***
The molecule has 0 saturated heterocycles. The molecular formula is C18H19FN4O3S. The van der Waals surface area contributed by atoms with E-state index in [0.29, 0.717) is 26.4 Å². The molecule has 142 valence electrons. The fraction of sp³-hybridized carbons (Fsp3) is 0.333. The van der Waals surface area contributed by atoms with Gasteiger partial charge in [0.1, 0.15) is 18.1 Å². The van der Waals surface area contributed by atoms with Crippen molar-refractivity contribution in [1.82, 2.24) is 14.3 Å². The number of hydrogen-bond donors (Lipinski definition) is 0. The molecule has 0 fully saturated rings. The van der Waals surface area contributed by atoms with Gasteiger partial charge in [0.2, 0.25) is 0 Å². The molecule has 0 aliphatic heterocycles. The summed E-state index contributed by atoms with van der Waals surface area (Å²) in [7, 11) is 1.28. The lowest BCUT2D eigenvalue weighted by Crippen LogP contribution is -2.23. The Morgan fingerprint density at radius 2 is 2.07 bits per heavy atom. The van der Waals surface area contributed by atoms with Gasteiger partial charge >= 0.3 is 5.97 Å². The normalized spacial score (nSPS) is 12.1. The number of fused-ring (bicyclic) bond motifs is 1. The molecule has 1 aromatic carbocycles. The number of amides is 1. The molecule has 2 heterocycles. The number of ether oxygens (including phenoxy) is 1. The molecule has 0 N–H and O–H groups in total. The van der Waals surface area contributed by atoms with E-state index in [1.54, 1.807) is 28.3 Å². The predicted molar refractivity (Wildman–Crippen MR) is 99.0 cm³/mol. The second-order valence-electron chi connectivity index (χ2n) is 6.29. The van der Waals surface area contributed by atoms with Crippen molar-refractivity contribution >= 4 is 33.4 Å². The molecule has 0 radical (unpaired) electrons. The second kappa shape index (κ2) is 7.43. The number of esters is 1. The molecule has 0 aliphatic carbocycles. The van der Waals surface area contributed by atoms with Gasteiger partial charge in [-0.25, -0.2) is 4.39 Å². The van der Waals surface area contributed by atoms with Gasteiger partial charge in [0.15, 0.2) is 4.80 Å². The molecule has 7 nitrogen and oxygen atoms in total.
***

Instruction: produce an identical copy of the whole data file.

The molecule has 0 saturated heterocycles. The molecular formula is C18H19FN4O3S. The van der Waals surface area contributed by atoms with E-state index in [0.29, 0.717) is 26.4 Å². The molecule has 142 valence electrons. The fraction of sp³-hybridized carbons (Fsp3) is 0.333. The van der Waals surface area contributed by atoms with Gasteiger partial charge in [0.1, 0.15) is 18.1 Å². The van der Waals surface area contributed by atoms with Crippen molar-refractivity contribution in [1.82, 2.24) is 14.3 Å². The number of hydrogen-bond donors (Lipinski definition) is 0. The molecule has 0 fully saturated rings. The van der Waals surface area contributed by atoms with Gasteiger partial charge in [0.2, 0.25) is 0 Å². The molecule has 0 aliphatic heterocycles. The summed E-state index contributed by atoms with van der Waals surface area (Å²) in [7, 11) is 1.28. The lowest BCUT2D eigenvalue weighted by Crippen LogP contribution is -2.23. The Morgan fingerprint density at radius 2 is 2.07 bits per heavy atom. The van der Waals surface area contributed by atoms with Gasteiger partial charge >= 0.3 is 5.97 Å². The normalized spacial score (nSPS) is 12.1. The number of fused-ring (bicyclic) bond motifs is 1. The molecule has 1 aromatic carbocycles. The number of amides is 1. The molecule has 2 heterocycles. The number of ether oxygens (including phenoxy) is 1. The molecule has 0 N–H and O–H groups in total. The van der Waals surface area contributed by atoms with E-state index in [1.54, 1.807) is 28.3 Å². The predicted molar refractivity (Wildman–Crippen MR) is 99.0 cm³/mol. The second-order valence-electron chi connectivity index (χ2n) is 6.29. The van der Waals surface area contributed by atoms with Crippen molar-refractivity contribution >= 4 is 33.4 Å². The molecule has 0 radical (unpaired) electrons. The second kappa shape index (κ2) is 7.43. The number of esters is 1. The molecule has 0 aliphatic carbocycles. The van der Waals surface area contributed by atoms with Gasteiger partial charge in [-0.25, -0.2) is 4.39 Å². The van der Waals surface area contributed by atoms with Gasteiger partial charge in [0.15, 0.2) is 4.80 Å². The molecule has 7 nitrogen and oxygen atoms in total.